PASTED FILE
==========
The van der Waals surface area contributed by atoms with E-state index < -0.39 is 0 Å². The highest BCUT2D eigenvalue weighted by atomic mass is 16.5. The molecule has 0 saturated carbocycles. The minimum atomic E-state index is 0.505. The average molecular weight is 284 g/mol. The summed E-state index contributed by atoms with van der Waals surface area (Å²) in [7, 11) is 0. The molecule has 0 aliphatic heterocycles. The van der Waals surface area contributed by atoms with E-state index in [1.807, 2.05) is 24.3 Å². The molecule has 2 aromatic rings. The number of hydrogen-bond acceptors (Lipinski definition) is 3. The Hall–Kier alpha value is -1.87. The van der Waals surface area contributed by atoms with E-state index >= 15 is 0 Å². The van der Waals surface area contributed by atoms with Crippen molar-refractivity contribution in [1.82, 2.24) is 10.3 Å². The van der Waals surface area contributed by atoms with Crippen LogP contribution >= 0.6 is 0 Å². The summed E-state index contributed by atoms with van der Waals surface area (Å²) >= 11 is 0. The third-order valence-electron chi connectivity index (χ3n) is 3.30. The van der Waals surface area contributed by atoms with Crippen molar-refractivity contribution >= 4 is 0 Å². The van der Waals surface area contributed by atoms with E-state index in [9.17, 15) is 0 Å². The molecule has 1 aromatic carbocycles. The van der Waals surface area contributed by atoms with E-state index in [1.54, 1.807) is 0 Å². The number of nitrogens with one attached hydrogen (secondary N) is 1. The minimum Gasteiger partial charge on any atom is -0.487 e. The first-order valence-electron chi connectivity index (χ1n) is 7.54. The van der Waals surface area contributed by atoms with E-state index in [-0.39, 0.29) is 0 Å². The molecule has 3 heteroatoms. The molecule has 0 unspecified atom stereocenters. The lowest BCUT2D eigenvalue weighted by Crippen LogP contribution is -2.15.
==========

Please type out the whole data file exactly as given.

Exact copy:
The van der Waals surface area contributed by atoms with E-state index < -0.39 is 0 Å². The highest BCUT2D eigenvalue weighted by atomic mass is 16.5. The molecule has 0 saturated carbocycles. The minimum atomic E-state index is 0.505. The average molecular weight is 284 g/mol. The summed E-state index contributed by atoms with van der Waals surface area (Å²) in [7, 11) is 0. The molecule has 0 aliphatic heterocycles. The van der Waals surface area contributed by atoms with E-state index in [1.807, 2.05) is 24.3 Å². The molecule has 2 aromatic rings. The number of hydrogen-bond acceptors (Lipinski definition) is 3. The Hall–Kier alpha value is -1.87. The van der Waals surface area contributed by atoms with E-state index >= 15 is 0 Å². The van der Waals surface area contributed by atoms with Crippen molar-refractivity contribution in [1.82, 2.24) is 10.3 Å². The van der Waals surface area contributed by atoms with Crippen LogP contribution >= 0.6 is 0 Å². The summed E-state index contributed by atoms with van der Waals surface area (Å²) >= 11 is 0. The third-order valence-electron chi connectivity index (χ3n) is 3.30. The van der Waals surface area contributed by atoms with Crippen molar-refractivity contribution >= 4 is 0 Å². The van der Waals surface area contributed by atoms with E-state index in [9.17, 15) is 0 Å². The molecule has 1 aromatic carbocycles. The van der Waals surface area contributed by atoms with E-state index in [1.54, 1.807) is 0 Å². The number of nitrogens with one attached hydrogen (secondary N) is 1. The minimum Gasteiger partial charge on any atom is -0.487 e. The first-order valence-electron chi connectivity index (χ1n) is 7.54. The van der Waals surface area contributed by atoms with E-state index in [-0.39, 0.29) is 0 Å². The molecule has 3 heteroatoms. The molecule has 0 unspecified atom stereocenters. The lowest BCUT2D eigenvalue weighted by Crippen LogP contribution is -2.15.